Google’s new phones, especially the Pixel 2 XL, looked to build upon the success of the original Pixel, but instead they have been repeatedly crashing and burning due to unforeseen issues.
LG’s OLED display has been disappointing in more ways than one, with burn-in being the biggest sore point. Following reports of screen burn-in, phones shipping without an operating system and battery charging issues, some Pixel 2 XL owners are now reporting that the oleophobic coating on the glass is wearing off after just a few weeks of use.
As 9to5Google explains, most phones ship with the coating in place, which makes it easier to wipe fingerprints off the screen. Without it, smudges begin to appear, which is exactly what some users have been experiencing.
Almost every Android smartphone ships with an oleophobic coating on the glass, and the purpose of that is to help make fingerprints easier to get off of the display. In short, it keeps the oil from your fingertips from adhering to the glass, and it also makes water easier to wipe away. The oleophobic coating will eventually wear off on any phone, but typically after months of years of use.
This could be a problem on LG’s end, as a pre-production V30. It is worth noting that the problem here is with the coating, not actual scratches. Gorilla Glass 5 has been shown to be a bit more susceptible to scratching than previous versions.
For Pixel 2 XL users to be seeing it happen just weeks after the phone launched is an anomaly. And yet, that’s what a few users on Google’s Product Forums as well as on Reddit are claiming happened to their devices.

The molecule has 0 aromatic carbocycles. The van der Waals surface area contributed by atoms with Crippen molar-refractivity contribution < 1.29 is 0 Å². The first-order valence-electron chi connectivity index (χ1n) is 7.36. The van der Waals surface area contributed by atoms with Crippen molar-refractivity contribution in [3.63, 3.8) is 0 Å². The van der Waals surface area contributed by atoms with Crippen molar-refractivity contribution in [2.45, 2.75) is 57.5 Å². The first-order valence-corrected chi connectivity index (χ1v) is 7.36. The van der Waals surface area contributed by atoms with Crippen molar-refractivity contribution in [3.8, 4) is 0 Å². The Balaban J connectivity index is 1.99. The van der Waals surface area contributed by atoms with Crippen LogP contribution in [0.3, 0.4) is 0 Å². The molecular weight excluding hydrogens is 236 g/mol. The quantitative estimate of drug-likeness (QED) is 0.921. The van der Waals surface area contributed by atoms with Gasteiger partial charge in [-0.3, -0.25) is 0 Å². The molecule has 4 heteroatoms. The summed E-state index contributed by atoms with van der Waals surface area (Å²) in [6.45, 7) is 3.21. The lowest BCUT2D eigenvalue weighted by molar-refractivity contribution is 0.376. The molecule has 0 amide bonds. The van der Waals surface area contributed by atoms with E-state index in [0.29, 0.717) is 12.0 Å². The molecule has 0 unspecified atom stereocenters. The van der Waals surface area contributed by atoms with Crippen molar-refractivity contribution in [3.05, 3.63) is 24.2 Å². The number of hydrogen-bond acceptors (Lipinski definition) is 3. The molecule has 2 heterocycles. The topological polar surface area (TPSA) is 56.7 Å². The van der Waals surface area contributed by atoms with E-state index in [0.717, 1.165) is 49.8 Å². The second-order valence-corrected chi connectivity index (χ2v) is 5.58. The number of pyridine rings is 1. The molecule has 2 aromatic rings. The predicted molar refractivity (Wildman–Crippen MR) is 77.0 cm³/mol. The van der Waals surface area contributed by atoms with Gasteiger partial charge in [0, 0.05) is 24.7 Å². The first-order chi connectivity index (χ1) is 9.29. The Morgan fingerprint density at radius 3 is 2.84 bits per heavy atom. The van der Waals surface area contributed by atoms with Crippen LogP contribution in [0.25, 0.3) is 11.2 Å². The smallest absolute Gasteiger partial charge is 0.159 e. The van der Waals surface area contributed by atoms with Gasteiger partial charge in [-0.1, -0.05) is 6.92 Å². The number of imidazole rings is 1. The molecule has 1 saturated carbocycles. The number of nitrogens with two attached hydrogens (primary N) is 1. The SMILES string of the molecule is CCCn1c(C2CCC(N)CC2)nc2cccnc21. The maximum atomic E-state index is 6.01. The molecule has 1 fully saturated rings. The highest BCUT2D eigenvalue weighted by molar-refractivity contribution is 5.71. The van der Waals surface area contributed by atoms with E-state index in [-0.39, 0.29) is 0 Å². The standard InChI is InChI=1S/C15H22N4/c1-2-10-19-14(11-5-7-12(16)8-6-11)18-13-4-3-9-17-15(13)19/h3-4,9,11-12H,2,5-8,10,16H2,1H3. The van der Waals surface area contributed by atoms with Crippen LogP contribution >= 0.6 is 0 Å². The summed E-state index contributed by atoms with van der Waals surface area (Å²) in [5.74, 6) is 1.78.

Here’s a partial account of the issue from Chris Pirillo, who noticed a smudge on his phone last week:
“Last night, I noticed, after two weeks of use – treating this device as carefully as I do others, going as far as to only clean with a dry t-shirt, having it be the only thing in my pocket at any given time – that there was an incongruent mar over the proximity sensor circle. I thought it was a smudge, but when I tried wiping away, it didn’t go away.
Before I go further, apparently, this VERY SAME ISSUE has been seen by someone else who had a pre-production LG V30 unit in-hand within a week’s time.
It’s like the oleophobic coating was very easily brushed away – somehow – though the phone had not been dropped, scraped, largely sitting in the open, face-up – for these entire two weeks.”
Once the coating wears off, the only fix is to replace the screen altogether. This does not appear to be a widespread issue (at least not yet). In one case, Google did approve an RMA, but in another case, Google refused to do so.